• To my knowledge, no one thinks it is morally acceptable to destroy dozens of civilian apartments to obtain a minor or uncertain military advantage by destroying military equipment that the adversary has abandoned but may retrieve. The IDF may think it has found a loophole in the law. It hasn’t. But it is worth remembering that basic moral principles have no loopholes.
  • No part of Al Jalaa tower, let alone all of it, was a military objective at the time of the attack
  • The IDF emphasized that it notified the civilian residents that it planned to attack. The IDF may have thought that the tower, or part of it, was a military objective at the time of the notification and therefore it must remain a military objective at the time of the attack. This inference is obviously invalid. Attacking forces do not acquire a legal right to carry out an attack at one moment in time, which they then retain even if circumstances change. The law of armed conflict applies at all times, but never more than at the moment an attack is carried out.
  • It was an unlawful attack. One of many, and not the worst, I suspect.
Ed Webb

Red Cross's Peter Maurer: Geneva Conventions are being violated | Aid | Al Jazeera - 0 views

  • Peter Maurer, the president of the International Committee of the Red Cross (ICRC), says his organisation's budget has doubled in the past few years as it deals with the scale of conflict and displacement in the world today.
  • the Geneva Conventions are violated by a lot of parties in today's conflicts
  • "While the pattern of implementation of the Geneva Conventions in a context like Yemen is of course a big challenge - and we see violations continuing - we also see big efforts from all the belligerents to engage with us and to improve."
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  • Maurer says large-scale violence is also afflicting people in Africa's Sahel and Lake Chad basin regions - but with far less international attention.
  • there is long-standing developmental reasons which contribute to the fragility of this context. There is climate change-induced migration and population displacements which comes on top of a very war-torn and violent situation
  • Europeans only look through the eyes of migrants coming to them, and maybe insufficiently look at the complexity of the origin of fragility and population displacements in the Sahel and the Lake Chad
  • Eight out of 10 places in the world which are top priorities to ICRC to respond to war [are] at the same time the most fragile in terms of climate change

Red Cross postpones aid convoys after Aleppo attack - 0 views

    GENEVA Aid convoys for four Syrian towns will be postponed as staff reassess security after a deadly attack on relief trucks and intensified violence, a senior official from the International Committee of the Red Cross (ICRC) said on Tuesday.
Ed Webb

Palestinian schools in Jerusalem strike over Israel-imposed books | Israel-Palestine co... - 0 views

  • Palestinian schools in occupied East Jerusalem are observing a general strike in protest at attempts by Israel’s Jerusalem municipality to censor and edit Palestinian textbooks, as well as introduce an Israeli curriculum in classrooms.
  • “What is worrying the parents is that they are being cornered between distorted Palestinian curriculums and Israeli curriculums,”
  • “There is an Israelisation of Palestinian education going on,”
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  • “Now, they are adding their own content like ‘Yossi is Mohammad’s neighbour’, about settlements, about co-existence,” said al-Shamali. “They have played with textbooks for Arabic, religion, history and any national references”.
  • In July, Israeli authorities revoked the permanent licenses of six Palestinian schools in Jerusalem, claiming that their textbooks incited against the Israeli state and army. They were given permission to operate for a year if the curriculum was edited. The eastern half of Jerusalem was militarily occupied by Israel in 1967 and illegally annexed. Some 350,000 Palestinians currently live in occupied East Jerusalem, with 220,000 Israeli living in illegal settlements among them.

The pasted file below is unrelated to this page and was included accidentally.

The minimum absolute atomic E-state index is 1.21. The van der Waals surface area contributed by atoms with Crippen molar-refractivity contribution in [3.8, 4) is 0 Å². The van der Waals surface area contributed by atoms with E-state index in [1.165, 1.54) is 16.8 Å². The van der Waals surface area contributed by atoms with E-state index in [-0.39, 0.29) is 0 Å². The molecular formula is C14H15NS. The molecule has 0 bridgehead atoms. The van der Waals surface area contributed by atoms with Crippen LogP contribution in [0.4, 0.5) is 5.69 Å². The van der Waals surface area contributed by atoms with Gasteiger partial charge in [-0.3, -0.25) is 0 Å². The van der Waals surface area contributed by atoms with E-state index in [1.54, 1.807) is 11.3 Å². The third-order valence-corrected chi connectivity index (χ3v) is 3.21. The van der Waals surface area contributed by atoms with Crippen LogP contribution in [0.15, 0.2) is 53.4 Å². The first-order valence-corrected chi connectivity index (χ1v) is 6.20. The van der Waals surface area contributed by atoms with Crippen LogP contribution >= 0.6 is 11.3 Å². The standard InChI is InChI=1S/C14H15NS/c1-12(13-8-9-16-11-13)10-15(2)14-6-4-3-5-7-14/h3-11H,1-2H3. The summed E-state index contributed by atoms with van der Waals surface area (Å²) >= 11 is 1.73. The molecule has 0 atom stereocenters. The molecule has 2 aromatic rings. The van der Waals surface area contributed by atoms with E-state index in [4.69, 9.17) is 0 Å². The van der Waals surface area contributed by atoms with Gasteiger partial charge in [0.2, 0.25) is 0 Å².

• The annexation of East Jerusalem is not recognised by any country in the world, apart from the United States, as it violates international law that outlines that an occupying power does not have sovereignty in the territory it occupies.
  • In 2009, the Jerusalem municipality adopted a master plan intended “to guide and outline the city’s development in the next decades”. The vision, as stated in the plan, is to create a Jewish demographic majority, with Israeli Jews making up 70 percent of the city, and Palestinians only making up 30 percent. This was later amended to a 60:40 ratio.
Ed Webb

Turkey, Romania work to defuse sea mines possibly floating from Ukraine - The Washingto... - 0 views

  • Turkey and Romania have scrambled in recent days to neutralize potentially explosive mines amid concerns that the weapons may be drifting across the Black Sea from Ukraine’s shores toward neighboring countries.
  • Turkey’s government had said previously that it was in contact with both Moscow and Kyiv about the weapons, but did not specify which side, if either, was responsible for the mines
  • Russia’s intelligence service, the FSB, claimed on March 19 that poor weather had caused more than 400 naval mines to become disconnected from the cables that were anchoring them, and warned that the mines were “drifting freely in the western part of the Black Sea,” which includes the territorial waters of Ukraine, Romania, Bulgaria and Turkey.
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  • Ukraine at the time dismissed the assertion as untrue and politically motivated. “This is complete disinformation from the Russian side,” Viktor Vyshnov, deputy head of Ukraine’s Maritime Administration, told Reuters. “This was done to justify the closure of these districts of the Black Sea under so-called ‘danger of mines.’ ”
  • A 1907 international treaty prohibits countries from laying unanchored mines designed to damage ships unless they can be controlled or are “constructed as to become harmless one hour at most after the person who laid them ceases to control them.”
  • Meanwhile, Turkey said Monday that it had neutralized a mine detected off the coast of Igneada, a town in the country’s northwest near the border with Bulgaria, while on Saturday another mine, which was thought to have drifted from the Black Sea, forced a temporary closure of the Bosporus, the key waterway that runs through Istanbul.
  • fears that the conflict between Russia and Ukraine could threaten traffic in the Bosporus, a choke point for global energy supplies and commerce.
  • On Saturday, Turkey’s defense minister, Hulusi Akar, described the mine as “old” and said Turkey had been in touch with the Kremlin and with Kyiv about its appearance in the Bosporus.